GST slabs could be reduced
Should the 'very rich' in India be taxed more for gold buys?
Kolkata/New Delhi - 3% rate on gold deemed too low
Published: Sat 12 Aug 2017, 7:54 PM
Last updated: Sat 12 Aug 2017, 9:56 PM
The number of tax slabs in the Goods and Services Tax (GST) regime would be reduced with improvement in revenue, Union Minister of State for Finance and Corporate Affairs Arjun Ram Meghwal said here on Saturday.
With the exempted category, the existing tax slabs are of five, 12, 18 and 28 per cent.
Defending the different slabs, he said the central government was trying to introduce the new tax system with the consent of states and did not want to impose it.
"The centre could have taken decisions in the GST council on the basis of majority but that was not done," the minister said at an interactive session organised by the Indian Chamber of Commerce.
Meghwal also said as many as 1.32 million new dealers have registered themselves in the system so far after the implementation of GST. Out of these, 56,000 were from West Bengal, the highest in India.
He said total number of registered dealers in the indirect tax system in the pre-GST regime was eight million. Describing the GST Network (GSTN) as a "perfect system", he said: "We must be facing some teething problems but it is a perfect system. The new system will remove inspector raj and there will be no human interface. The government will improve the GSTN system." He said the GST Council would take its decision on how to extend the excise duty benefits for the entities with operations in the northeast.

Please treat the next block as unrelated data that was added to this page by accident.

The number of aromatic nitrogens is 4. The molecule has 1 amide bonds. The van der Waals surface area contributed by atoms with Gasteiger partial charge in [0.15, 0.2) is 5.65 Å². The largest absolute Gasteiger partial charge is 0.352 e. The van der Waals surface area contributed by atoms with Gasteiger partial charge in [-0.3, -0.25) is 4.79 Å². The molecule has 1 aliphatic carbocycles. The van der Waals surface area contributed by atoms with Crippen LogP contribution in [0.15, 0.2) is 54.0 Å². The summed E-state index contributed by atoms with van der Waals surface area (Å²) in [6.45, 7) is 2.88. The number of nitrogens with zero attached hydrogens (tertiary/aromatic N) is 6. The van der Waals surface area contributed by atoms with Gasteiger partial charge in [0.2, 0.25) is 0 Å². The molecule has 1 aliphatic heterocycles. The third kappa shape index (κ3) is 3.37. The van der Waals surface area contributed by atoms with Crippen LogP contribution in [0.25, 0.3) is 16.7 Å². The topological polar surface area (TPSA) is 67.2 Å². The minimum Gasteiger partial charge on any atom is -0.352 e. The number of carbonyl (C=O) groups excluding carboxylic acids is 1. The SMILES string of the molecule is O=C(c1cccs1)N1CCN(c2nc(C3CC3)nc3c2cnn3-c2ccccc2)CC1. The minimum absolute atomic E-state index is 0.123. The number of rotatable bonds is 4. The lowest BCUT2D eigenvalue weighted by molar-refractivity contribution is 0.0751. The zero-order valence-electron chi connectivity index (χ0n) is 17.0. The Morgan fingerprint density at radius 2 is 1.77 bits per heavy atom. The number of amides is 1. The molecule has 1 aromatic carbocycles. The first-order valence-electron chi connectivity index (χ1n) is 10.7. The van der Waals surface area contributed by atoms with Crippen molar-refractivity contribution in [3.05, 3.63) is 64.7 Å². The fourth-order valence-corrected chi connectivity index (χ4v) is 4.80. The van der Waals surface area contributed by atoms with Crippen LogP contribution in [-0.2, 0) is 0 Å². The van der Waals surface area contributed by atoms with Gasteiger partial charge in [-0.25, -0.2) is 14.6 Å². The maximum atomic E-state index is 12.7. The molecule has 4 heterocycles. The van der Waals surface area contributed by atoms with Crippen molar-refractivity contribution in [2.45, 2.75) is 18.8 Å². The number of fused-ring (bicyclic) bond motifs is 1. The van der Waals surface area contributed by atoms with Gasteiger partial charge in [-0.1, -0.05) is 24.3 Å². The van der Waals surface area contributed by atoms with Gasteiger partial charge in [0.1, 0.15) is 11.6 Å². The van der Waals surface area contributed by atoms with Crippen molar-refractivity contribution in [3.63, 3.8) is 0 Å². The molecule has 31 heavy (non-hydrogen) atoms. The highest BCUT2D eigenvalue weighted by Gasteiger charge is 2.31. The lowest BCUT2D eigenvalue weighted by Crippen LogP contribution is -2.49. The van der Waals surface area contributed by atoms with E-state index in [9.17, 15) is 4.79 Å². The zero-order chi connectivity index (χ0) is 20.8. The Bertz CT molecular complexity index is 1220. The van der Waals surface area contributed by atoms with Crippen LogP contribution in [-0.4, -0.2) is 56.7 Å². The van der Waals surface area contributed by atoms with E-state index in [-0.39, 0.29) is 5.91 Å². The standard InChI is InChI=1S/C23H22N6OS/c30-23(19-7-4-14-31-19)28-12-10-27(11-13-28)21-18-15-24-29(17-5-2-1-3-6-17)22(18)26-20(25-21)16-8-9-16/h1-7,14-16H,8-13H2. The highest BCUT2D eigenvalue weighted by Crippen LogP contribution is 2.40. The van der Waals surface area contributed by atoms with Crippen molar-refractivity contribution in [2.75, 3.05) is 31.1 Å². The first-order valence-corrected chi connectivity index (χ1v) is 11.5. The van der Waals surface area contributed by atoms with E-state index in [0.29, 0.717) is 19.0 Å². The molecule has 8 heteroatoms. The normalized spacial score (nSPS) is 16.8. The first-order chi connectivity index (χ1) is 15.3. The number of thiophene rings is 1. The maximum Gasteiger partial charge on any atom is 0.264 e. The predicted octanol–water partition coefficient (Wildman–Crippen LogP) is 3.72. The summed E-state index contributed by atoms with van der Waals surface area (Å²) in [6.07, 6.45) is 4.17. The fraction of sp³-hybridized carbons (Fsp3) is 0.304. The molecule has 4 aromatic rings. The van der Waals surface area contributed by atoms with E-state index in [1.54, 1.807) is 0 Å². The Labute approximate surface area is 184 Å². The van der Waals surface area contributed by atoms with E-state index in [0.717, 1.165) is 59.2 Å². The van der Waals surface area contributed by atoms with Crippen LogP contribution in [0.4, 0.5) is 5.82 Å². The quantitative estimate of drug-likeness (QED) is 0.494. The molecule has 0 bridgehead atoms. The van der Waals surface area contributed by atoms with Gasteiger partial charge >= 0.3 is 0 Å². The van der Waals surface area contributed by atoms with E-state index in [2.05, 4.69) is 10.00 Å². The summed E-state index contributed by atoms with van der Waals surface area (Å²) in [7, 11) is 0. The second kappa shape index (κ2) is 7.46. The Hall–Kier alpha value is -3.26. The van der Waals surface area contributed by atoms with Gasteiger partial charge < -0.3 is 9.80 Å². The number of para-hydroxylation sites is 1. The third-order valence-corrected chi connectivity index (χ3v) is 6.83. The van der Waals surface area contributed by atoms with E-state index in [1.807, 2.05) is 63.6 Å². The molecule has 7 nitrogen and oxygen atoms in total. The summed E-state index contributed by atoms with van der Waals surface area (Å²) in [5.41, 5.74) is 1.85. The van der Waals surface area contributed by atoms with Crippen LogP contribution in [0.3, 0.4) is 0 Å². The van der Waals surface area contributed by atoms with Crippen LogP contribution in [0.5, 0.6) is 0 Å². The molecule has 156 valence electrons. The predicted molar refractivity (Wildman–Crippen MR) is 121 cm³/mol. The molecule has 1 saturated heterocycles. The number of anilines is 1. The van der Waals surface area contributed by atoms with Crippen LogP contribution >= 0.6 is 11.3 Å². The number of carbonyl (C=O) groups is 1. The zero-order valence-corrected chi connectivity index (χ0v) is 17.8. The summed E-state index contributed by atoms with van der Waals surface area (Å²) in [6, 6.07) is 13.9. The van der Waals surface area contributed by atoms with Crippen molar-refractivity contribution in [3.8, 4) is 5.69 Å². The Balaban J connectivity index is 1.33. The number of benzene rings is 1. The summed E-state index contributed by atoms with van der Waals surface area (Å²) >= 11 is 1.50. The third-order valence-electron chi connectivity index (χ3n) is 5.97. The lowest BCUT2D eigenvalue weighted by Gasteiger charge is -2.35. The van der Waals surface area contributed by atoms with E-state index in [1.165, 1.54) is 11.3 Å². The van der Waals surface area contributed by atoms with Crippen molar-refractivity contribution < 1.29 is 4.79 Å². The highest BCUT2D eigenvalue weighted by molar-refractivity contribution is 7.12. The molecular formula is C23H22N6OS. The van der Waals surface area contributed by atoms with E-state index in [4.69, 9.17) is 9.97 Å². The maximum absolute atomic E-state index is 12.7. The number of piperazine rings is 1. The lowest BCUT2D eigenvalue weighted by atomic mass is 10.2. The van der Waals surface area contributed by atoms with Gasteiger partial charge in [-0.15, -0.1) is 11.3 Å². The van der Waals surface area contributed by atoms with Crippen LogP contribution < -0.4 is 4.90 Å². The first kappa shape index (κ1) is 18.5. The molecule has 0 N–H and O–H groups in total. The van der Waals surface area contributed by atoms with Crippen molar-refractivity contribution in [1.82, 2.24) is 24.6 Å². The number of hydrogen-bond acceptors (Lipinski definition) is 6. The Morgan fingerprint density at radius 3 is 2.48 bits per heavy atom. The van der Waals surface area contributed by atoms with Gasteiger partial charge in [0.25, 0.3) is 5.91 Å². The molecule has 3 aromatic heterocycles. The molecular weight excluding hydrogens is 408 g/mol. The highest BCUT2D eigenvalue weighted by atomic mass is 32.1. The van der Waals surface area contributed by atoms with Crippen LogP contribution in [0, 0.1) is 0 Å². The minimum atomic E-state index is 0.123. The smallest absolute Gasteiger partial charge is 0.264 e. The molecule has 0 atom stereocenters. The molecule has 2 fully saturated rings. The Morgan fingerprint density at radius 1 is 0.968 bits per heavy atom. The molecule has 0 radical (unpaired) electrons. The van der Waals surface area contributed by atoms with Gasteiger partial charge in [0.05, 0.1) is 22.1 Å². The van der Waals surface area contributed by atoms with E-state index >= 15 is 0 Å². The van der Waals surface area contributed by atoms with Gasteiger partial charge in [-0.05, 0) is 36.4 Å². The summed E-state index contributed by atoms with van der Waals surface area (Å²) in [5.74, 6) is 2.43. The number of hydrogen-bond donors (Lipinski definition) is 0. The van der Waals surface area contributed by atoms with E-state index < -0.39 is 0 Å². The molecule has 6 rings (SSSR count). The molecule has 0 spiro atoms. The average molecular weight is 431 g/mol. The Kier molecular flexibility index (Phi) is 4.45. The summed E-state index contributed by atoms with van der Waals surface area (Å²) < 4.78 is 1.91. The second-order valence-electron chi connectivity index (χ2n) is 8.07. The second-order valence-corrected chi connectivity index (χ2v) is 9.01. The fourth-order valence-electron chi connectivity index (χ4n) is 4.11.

3% on gold too low
Meanwhile, the GST rate of three per cent on gold is low and needs to be increased as it is consumed by the "very rich", Chief Economic Advisor Arvind Subramanian said, author of the Economic Survey.
According to Economic Survey Volume II 2016-17, which tabled in Parliament on Friday, "the tax on gold and jewellery products - items that are disproportionately consumed by the very rich - at three per cent is still low."
The document also stated that there was a need to tax education and healthcare. "Keeping health and education completely out is inconsistent with equity because these are services consumed disproportionately by the rich," it said.
Health and education are outside the tax net altogether, exempted under the GST and not otherwise taxed by the centre and states.